The fee, expected to generate more than $15 million a year, would cover such expenses as ambulance transport to the emergency room for public inebriates, unreimbursed hospital and clinic services for alcohol-related accidents and diseases, and Department of Public Health-funded programs aimed at preventing and treating alcoholism.

The idea, said Supervisor John Avalos, who proposed the fee legislation Tuesday, is to make the targeted businesses pay "for the harm of alcohol consumption on the people of San Francisco and the city and county of San Francisco."

The fee is focused on wholesalers. The rate would be 0.076 cents per ounce of alcohol sold. Avalos estimated that the added cost to a standard drink would be a little less than a nickel.

A similar statewide bill was killed this year in the Legislature amid opposition from the alcoholic beverage industry.

Eric Potashner, a spokesman for California Beer and Beverage Distributors, said the Avalos legislation was still being analyzed by the trade group, "but it would be safe to say they're opposed to it."

Mayor Gavin Newsom has not taken a position on the proposal, said his spokesman, Tony Winnicker. But, he noted, "It's the kind of fee that would impact every hotel, restaurant, retailer and hundreds of thousands of people and would require careful scrutiny and public outreach" to uncover any potential unintended consequences.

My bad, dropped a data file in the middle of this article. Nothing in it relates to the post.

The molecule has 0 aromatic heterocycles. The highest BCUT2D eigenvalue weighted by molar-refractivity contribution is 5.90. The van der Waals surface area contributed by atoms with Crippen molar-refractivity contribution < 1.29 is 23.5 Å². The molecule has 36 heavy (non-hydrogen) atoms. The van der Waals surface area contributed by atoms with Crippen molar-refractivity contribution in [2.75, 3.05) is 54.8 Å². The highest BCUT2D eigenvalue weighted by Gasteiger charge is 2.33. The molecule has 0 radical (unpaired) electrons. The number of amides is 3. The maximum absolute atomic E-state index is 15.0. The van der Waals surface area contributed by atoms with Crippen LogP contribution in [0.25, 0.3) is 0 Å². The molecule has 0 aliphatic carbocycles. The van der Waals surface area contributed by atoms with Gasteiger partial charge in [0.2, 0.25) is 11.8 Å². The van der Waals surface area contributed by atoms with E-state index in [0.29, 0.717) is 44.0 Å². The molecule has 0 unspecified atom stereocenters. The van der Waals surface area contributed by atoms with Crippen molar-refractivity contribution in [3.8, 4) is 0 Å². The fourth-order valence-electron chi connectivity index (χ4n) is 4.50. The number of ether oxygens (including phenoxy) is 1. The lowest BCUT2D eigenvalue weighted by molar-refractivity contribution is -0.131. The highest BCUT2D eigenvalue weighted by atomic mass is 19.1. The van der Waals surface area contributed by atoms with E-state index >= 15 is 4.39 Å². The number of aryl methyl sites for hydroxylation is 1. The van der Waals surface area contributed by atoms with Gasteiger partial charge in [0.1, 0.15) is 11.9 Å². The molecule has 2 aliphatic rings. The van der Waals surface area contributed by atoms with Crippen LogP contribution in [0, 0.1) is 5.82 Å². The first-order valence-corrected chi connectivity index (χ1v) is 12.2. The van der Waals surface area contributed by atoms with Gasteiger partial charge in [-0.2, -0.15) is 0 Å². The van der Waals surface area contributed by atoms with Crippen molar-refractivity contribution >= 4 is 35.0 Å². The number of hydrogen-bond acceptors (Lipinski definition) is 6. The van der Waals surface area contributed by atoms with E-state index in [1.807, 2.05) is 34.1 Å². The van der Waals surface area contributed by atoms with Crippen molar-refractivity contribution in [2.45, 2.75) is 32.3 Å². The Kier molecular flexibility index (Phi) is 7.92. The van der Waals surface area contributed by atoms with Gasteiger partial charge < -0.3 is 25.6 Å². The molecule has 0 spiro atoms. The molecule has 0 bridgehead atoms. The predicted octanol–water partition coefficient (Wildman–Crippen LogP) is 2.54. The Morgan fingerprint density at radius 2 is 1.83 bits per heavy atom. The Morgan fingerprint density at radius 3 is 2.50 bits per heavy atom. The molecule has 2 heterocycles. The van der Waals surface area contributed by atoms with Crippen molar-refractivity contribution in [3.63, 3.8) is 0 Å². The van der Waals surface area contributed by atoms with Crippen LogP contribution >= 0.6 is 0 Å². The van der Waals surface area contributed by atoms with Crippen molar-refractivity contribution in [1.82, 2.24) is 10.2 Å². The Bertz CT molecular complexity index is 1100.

The mayor's health director, however, backs the proposal.

"We support it," said Dr. Mitch Katz, director of the Department of Public Health. "Alcohol rehab and abuse has a tremendous cost on the health care system. It seems to me that a fee should be added to the cost of alcohol."

On Avalos' behalf, the city controller's office commissioned an independent study that looked at how much money the cash-strapped city spends on unreimbursed alcohol-related expenses. Among those identified: The Fire Department spends nearly $4 million for emergency medical response; San Francisco General Hospital spends $1.8 million caring for patients; and the city's community substance abuse treatment program spends another $10 million.

The money also would be used to cover the costs of fee collection, investigation and enforcement.

Fees, which unlike taxes do not have to go before voters for approval, are tied to cost recovery.

Avalos hopes the fee would be enacted effective in January. Litigation is expected if it is adopted.